The Transylvania Times -

A Reader Responds To Normandy, D-Day Invasion Article


June 28, 2018

A visitor wipes away the sand from a tombstone at Normandy to highlight the soldier's name. Visitors often fill plastic buckets with sand from the beach to highlight the names on the tombstones to make for a clearer photograph.

(Editor's Note: The following was written by Rick Rogers, a retired law professor at Campbell University Law School, to D.G. Martin after reading Martin's article referencing Normandy and the D-Day invasion.)


Do you have any family buried at Normandy? I do - and the graciousness of the French attendants at the cemetery is effusive and sincere.

I simply asked for a map and directory of the graves. "Are you a relative?"

"Well, yes. He was my uncle - my mother's brother - but I never knew him. He died here before I was born."

The names in the tombstones are clearer to read in photographs after wiping sand into the engraved names.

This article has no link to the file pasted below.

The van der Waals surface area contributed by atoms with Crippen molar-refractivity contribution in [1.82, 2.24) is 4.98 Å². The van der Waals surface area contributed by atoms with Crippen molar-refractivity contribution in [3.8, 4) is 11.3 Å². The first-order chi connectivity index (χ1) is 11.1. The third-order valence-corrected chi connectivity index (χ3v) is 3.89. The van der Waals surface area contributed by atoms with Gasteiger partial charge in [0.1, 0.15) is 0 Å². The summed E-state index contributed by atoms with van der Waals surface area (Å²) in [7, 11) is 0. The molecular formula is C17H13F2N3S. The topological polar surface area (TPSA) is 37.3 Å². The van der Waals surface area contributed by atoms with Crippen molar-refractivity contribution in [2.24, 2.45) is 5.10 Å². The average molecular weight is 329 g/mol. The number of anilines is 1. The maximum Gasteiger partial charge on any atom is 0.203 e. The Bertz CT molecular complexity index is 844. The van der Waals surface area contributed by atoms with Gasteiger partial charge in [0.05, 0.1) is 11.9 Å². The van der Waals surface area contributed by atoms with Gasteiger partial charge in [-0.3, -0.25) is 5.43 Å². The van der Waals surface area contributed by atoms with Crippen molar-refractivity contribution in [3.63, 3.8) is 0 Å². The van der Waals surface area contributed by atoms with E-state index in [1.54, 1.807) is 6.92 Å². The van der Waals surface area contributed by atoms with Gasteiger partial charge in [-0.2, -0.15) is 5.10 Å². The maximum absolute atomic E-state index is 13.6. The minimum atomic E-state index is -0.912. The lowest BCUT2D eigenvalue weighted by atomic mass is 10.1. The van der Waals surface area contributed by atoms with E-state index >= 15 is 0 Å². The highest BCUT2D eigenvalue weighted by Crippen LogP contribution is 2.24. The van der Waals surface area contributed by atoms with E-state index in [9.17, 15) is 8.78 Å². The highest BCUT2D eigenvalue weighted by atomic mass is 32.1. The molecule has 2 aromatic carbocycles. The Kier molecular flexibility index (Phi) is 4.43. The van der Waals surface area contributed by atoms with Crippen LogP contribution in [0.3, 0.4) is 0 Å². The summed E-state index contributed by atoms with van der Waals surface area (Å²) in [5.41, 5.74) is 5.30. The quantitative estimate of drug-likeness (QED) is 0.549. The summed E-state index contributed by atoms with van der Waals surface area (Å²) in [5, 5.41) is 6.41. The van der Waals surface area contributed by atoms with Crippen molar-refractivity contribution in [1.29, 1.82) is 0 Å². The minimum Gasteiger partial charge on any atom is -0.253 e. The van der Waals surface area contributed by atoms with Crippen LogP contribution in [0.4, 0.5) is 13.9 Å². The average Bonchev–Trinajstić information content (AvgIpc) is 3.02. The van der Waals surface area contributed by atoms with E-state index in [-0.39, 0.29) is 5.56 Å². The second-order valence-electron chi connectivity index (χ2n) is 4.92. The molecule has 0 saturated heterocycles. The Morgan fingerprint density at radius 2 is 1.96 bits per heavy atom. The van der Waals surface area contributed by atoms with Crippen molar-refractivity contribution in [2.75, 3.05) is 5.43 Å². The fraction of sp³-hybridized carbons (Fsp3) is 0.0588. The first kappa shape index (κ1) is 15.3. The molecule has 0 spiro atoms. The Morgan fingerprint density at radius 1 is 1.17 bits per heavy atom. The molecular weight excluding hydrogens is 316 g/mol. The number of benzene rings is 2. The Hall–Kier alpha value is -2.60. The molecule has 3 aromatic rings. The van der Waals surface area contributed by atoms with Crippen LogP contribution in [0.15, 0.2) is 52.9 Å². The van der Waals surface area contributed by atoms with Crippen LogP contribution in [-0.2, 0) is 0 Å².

And that's all it took. He swept Nancy and me into a golf cart and drove us out to the grave, detouring to the beach to fill a plastic play bucket with wet sand.

I recall he said, "Thank you" repeatedly as he puttied the wet sand into my uncle's inscription "... to make a clearer photograph for your family records."

There was an impromptu, touching ceremony. We came home with two small flags (one French, one American) and the conviction that deep gratitude persists for the French liberation.

It is fitting we returned the favor they gave us in our Revolution. I believe neither country would exist without the other. Yet I sense that our gratitude today doesn't quite match theirs.

Bayoux is one of our all-time places to visit. We spent a week there about 18 months ago and I hope to do it again before another year passes.




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